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Does feminism thrive because of online efforts? Or does the Internet perpetuate toxic interactions and feckless activism? In this talk, Crossley argues that online feminism is critical to the continuity of the feminist movement. Crossley’s research finds that online feminism fosters feminist communities, enlarges and nourishes feminist networks, and expands recruitment bases for both on and offline feminist mobilization. At the same time, however, feminists experience hostility online, often having significant consequences. The tensions between the promise and peril of online feminism illuminate complexities in the movement, as well as the persistence of inequality. Employing both intersectional and historical perspectives, Crossley contributes to conversations about the endurance of the feminist movement and the benefits and drawbacks of Internet organizing.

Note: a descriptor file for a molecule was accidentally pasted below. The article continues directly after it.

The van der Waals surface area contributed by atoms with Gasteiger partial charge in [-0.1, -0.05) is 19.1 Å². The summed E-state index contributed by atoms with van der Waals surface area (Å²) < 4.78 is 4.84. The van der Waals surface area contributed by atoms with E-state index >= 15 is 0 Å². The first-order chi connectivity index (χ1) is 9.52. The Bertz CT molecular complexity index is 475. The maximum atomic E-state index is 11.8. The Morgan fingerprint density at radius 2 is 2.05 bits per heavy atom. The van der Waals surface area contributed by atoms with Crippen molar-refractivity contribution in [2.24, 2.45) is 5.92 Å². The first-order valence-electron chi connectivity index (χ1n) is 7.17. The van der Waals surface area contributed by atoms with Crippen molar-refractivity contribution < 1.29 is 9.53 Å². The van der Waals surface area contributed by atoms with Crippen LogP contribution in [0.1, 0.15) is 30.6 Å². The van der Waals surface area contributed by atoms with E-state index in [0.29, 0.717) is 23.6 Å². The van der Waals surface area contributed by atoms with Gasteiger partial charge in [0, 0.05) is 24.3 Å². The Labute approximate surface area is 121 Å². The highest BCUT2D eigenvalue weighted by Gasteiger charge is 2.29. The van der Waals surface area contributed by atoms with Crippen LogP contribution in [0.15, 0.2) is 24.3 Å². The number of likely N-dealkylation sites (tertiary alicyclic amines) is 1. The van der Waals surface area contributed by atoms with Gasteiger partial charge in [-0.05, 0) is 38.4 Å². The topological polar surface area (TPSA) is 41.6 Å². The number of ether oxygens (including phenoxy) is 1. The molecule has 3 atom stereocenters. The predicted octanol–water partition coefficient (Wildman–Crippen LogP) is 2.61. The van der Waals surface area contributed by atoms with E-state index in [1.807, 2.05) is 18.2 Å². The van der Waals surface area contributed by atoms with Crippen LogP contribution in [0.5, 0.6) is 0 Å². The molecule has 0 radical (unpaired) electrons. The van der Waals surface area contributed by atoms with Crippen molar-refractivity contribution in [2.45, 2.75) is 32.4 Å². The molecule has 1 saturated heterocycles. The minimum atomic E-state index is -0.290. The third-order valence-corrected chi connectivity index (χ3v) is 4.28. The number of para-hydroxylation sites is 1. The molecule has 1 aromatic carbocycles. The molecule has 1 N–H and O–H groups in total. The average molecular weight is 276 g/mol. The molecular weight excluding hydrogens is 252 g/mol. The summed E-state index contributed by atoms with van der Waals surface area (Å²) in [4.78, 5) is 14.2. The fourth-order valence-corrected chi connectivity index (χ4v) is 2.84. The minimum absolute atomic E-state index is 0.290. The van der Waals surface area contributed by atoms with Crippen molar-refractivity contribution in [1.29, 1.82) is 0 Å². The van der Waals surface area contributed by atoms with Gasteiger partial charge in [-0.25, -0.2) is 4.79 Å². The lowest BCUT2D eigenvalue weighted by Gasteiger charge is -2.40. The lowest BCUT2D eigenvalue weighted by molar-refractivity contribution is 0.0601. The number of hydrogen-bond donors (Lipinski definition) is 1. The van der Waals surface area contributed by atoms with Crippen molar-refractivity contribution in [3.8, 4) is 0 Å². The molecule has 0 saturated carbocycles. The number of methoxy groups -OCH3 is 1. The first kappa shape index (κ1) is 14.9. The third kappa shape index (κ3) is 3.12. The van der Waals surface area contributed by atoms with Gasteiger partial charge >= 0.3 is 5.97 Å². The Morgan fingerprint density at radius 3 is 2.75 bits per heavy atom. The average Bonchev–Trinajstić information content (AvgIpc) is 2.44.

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This event is part of our 2015-16 theme, Intersections: Breaking Barriers & Binaries.
Alison Dahl Crossley is the Associate Director of Stanford's Clayman Institute for Gender Research. She leads the Institute's strategic focus, operations, and academic and community relations, including the Institute’s fellowship programs and programming. She co-organized the Institute's Online Feminism Conference, drawing a diverse group of scholars and activists from across the country to discuss the challenges and...
- Associate Director
- Postdoctoral Fellow 2013-16
- Faculty Director, Graduate Voice & Influence Program 2015-16
- Graduate Voice & Influence Program 2014-15
- Graduate Voice & Influence Program 2013-14